Cameras for Raspberry Pi

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12MP PTZ Camera

0. Introduction

The Arducam IMX477 12MP PTZ camera mainly consists of the following two systems:

  • An Arducam IMX477 12MP Camera Module
  • A driver-board-based PTZ controlling system for Pan-tilt servos and Lens motors (Zoom and Autofocus)

It comes in two models with different package items. The following table shows their differences.

Camera w/ Zoom LensPTZ Control SystemPan-Tilt ServosServo Mounting Platform
B016712MPIncludedIncludedPrepare your ownPrepare your own
Arducam 12MP PTZ Camera Variations

This instruction is mainly about operating the pan-tilt-zoom on the Raspberry Pi. If you want to use it with the Jetson Nano, refer to the last chapter.

We recommend you to go through this quick start carefully. If you encounter any issues while using this product, contact us or post in our forum.

1. Hardware Assembly

1.1 Connect the camera module to RPi with Ribbon Cable

The camera module connects to the RPi with a ribbon cable.

  • To connect to the standard RPi, such as Pi 4, use the included 15pin-22pin white ribbon cable.
  • To connect to Pi Zero and Compute Module, use the included 22 pin-22pin cable on your own.

The ribbon cable establishes a connection to the RPi and camera module with the help of metal contacts.

  • The ribbon cable comes with metal contacts on both ends, but different sides.
  • The camera module comes with metal contacts on the camera connector, beside the lens mount
  • The RPi also comes with metal contacts on its CSI camera connector, beside the HDMI connector
white camera ribbon cable contacts
Contacts on the white ribbon cable
camera ribbon cable contacts
Contacts on the gold ribbon cable
metal contacts camera connector 2
Contacts on the Pi’s camera connector
camera connector contacts
Contacts on the cam module’s connector

Therefore, to ensure we are connecting the components in the correct way, just make sure the metal contacts of the ribbon cable are touching those of the camera module and the RPi on both ends.

1.1.1 Cable connection to the camera module

image 1

We have already done it for you. You don’t need to connect.

1.1.2 Cable connection to the Raspberry Pi

connect camera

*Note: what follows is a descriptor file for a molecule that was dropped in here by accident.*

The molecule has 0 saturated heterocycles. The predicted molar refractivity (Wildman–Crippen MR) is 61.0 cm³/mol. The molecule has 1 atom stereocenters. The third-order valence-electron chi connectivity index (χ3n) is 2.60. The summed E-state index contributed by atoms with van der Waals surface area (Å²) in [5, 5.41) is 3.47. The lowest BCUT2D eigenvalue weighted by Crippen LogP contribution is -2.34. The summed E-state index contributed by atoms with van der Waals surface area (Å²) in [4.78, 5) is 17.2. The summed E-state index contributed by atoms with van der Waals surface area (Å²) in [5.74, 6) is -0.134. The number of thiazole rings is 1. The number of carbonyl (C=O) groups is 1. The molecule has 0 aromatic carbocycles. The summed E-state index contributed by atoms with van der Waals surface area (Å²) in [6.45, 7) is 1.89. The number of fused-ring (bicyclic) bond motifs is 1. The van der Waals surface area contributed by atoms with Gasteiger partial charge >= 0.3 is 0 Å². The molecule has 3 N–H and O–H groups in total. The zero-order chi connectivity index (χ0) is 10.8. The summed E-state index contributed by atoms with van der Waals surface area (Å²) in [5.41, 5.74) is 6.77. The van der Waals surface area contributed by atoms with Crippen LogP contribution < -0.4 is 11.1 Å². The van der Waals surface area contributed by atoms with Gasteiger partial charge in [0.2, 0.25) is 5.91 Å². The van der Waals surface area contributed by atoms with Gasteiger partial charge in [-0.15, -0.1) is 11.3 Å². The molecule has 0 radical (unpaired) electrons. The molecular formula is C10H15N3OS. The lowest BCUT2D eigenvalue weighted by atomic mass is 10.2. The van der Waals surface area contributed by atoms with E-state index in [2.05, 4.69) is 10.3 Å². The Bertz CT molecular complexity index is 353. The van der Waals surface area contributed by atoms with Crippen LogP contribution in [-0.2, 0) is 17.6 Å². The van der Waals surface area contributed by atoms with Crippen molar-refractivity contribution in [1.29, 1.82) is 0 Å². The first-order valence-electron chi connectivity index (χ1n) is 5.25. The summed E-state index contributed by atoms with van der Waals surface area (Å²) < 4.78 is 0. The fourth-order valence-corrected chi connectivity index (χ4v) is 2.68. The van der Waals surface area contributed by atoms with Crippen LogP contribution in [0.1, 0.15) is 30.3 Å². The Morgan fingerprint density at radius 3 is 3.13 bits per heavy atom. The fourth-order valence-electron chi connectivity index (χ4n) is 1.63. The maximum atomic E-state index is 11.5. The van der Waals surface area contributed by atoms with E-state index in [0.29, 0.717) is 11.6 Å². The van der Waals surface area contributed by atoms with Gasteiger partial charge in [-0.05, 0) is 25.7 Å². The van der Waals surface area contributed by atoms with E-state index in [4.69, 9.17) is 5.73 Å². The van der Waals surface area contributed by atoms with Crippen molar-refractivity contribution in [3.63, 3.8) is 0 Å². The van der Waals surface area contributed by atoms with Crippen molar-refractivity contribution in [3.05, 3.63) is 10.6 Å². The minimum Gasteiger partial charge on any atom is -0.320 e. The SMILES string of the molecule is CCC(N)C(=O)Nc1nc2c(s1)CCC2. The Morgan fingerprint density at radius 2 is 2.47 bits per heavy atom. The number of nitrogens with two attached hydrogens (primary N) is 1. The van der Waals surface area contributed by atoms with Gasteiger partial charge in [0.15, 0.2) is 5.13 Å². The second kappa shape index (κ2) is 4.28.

Source: Raspberry Pi Projects
  1. Locate the camera port (CSI). It’s between the HDMI and audio port of the Raspberry Pi board.
  2. Gently pull up on the edges of the connector’s plastic clip and avoid pulling it off.
  3. Insert the ribbon cable. Make sure the metal contacts are facing the HDMI connectors. Do not bend the flex cable, and make sure it’s firmly inserted.
  4. Push the plastic clip down. Do it while holding the flex cable still, until the connector’s clip is back in place.

1.2 Connect the servo motors

Connect the 3-pin plug of the servo motors to the two sockets of the driver controller board.

  • The left socket is for the pan servo, and the right socket is for the tilt servo.
  • Note the color of the 3-pin plug. It’s brown, red and yellow from left to right.

You can refer to Picture 1.2.

ptz camera servo connection
Picture 1.2: Servo plug connection

1.3 Connect the driver controller board jumpers

The jumpers of the driver controller board can be separated into 3 pairs, and they are mainly for two purposes: I2C control signals and power supplies.

  1. The 1st pair connects to external power, with Pin#1 being Servo VCC and Pin#2 GND.
  2. The 2nd pair connects to the RPi’s GPIO pins for power, with Pin#3 being 5V and Pin#4 GND.
  3. The 3rd pair also connects to the RPI’s GPIO pins for I2C, with Pin#5 being SCL and Pin#6 SDA.

You can refer to Picture 1.3.

11 3
Picture 1.3 : Driver controller board jumpers connection

Please note that In this illustrator, the different colors of the jumper wires are just to make it easier to distinguish them from each other. The order of those colors varies from item to item, so it may not match the one you’ve received. Therefore, instead of its color, you should rely on the position of the wire to correctly connect the jumpers.

1.4 Overview of all the hardware connections

After you finish the hardware assemble process, refer to Picture 1.4 to review the connections you’ve made.

10 3
Picture 1.4: Connection Overview

2. Using the Arducam PTZ Camera Example

Arducam offers example codes for pan, tilt, zoom, and auto-focus the camera module. You can also modify the example code to better suit your applications.

2.1 Prerequisites

Install python-OpenCV

  • In your Terminal, type the following command then hit Enter:
python3 -m pip install opencv-python
sudo apt-get install libatlas-base-dev
python3 -m pip install -U numpy

2.2 Download and run the examples

  • In your Terminal, type the following command then hit Enter to download the library:
git clone
  • Install libcamera:
cd PTZ-Camera-Controller
python3 -m pip install ./libcamera-1.0.2-cp39-cp39-linux_armv7l.whl
  • Add camera:
Edit the configuration file: sudo nano /boot/config.txt
Find the line: camera_auto_detect=1, update it to:camera_auto_detect=0
imx477 camera added: dtoverlay=imx477
Save and reboot
  • Enable i2c on the Raspberry Pi
cd PTZ-Camera-Controller
sudo chmod +x
./ Press Y to reboot
  • Run the
cd PTZ-Camera-Controller
Arducam Controller.png
  • Run the
cd PTZ-Camera-Controller
Focuser AutoFocus.png

Here are some tips for using the demo example:

  1. After you run the focuser example, you will see instructions in the terminal. Read through the instructions for how to operate with the keys.
  2. Press R to reset the lens before pressing Enter to start autofocus.
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